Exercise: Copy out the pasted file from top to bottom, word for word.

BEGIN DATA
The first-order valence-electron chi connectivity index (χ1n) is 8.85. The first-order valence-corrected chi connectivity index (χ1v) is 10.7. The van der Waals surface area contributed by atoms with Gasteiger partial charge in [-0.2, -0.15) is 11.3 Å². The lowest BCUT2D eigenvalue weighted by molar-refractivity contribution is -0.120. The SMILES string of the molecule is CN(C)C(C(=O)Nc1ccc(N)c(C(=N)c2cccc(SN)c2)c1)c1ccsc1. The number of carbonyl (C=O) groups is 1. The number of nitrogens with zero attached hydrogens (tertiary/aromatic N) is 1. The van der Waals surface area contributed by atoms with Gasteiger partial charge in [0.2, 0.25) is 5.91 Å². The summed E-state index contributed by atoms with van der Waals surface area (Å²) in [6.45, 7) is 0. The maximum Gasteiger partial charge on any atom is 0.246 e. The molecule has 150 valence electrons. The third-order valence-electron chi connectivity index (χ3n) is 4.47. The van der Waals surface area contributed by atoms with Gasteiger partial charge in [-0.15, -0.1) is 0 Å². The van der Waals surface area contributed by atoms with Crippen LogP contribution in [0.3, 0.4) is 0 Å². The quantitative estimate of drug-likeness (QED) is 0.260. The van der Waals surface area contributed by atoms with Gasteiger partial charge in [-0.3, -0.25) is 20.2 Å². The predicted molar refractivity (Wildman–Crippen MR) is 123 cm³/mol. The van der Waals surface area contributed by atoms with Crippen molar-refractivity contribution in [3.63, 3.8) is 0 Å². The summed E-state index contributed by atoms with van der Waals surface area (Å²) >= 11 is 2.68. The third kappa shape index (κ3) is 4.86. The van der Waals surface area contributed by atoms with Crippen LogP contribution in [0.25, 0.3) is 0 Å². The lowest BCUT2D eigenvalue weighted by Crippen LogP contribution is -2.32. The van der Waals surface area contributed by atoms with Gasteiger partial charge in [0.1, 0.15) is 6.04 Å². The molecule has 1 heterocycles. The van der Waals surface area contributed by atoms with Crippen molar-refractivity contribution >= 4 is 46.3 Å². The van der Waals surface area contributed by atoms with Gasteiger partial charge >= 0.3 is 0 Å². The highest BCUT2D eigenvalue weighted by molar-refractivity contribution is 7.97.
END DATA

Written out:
The first-order valence-electron chi connectivity index (χ1n) is 8.85. The first-order valence-corrected chi connectivity index (χ1v) is 10.7. The van der Waals surface area contributed by atoms with Gasteiger partial charge in [-0.2, -0.15) is 11.3 Å². The lowest BCUT2D eigenvalue weighted by molar-refractivity contribution is -0.120. The SMILES string of the molecule is CN(C)C(C(=O)Nc1ccc(N)c(C(=N)c2cccc(SN)c2)c1)c1ccsc1. The number of carbonyl (C=O) groups is 1. The number of nitrogens with zero attached hydrogens (tertiary/aromatic N) is 1. The van der Waals surface area contributed by atoms with Gasteiger partial charge in [0.2, 0.25) is 5.91 Å². The summed E-state index contributed by atoms with van der Waals surface area (Å²) in [6.45, 7) is 0. The maximum Gasteiger partial charge on any atom is 0.246 e. The molecule has 150 valence electrons. The third-order valence-electron chi connectivity index (χ3n) is 4.47. The van der Waals surface area contributed by atoms with Gasteiger partial charge in [-0.15, -0.1) is 0 Å². The van der Waals surface area contributed by atoms with Crippen LogP contribution in [0.3, 0.4) is 0 Å². The quantitative estimate of drug-likeness (QED) is 0.260. The van der Waals surface area contributed by atoms with Gasteiger partial charge in [-0.3, -0.25) is 20.2 Å². The predicted molar refractivity (Wildman–Crippen MR) is 123 cm³/mol. The van der Waals surface area contributed by atoms with Crippen molar-refractivity contribution in [3.63, 3.8) is 0 Å². The summed E-state index contributed by atoms with van der Waals surface area (Å²) >= 11 is 2.68. The third kappa shape index (κ3) is 4.86. The van der Waals surface area contributed by atoms with Crippen LogP contribution in [0.25, 0.3) is 0 Å². The lowest BCUT2D eigenvalue weighted by Crippen LogP contribution is -2.32. The van der Waals surface area contributed by atoms with Gasteiger partial charge in [0.1, 0.15) is 6.04 Å². The molecule has 1 heterocycles. The van der Waals surface area contributed by atoms with Crippen molar-refractivity contribution >= 4 is 46.3 Å². The van der Waals surface area contributed by atoms with Gasteiger partial charge >= 0.3 is 0 Å². The highest BCUT2D eigenvalue weighted by molar-refractivity contribution is 7.97.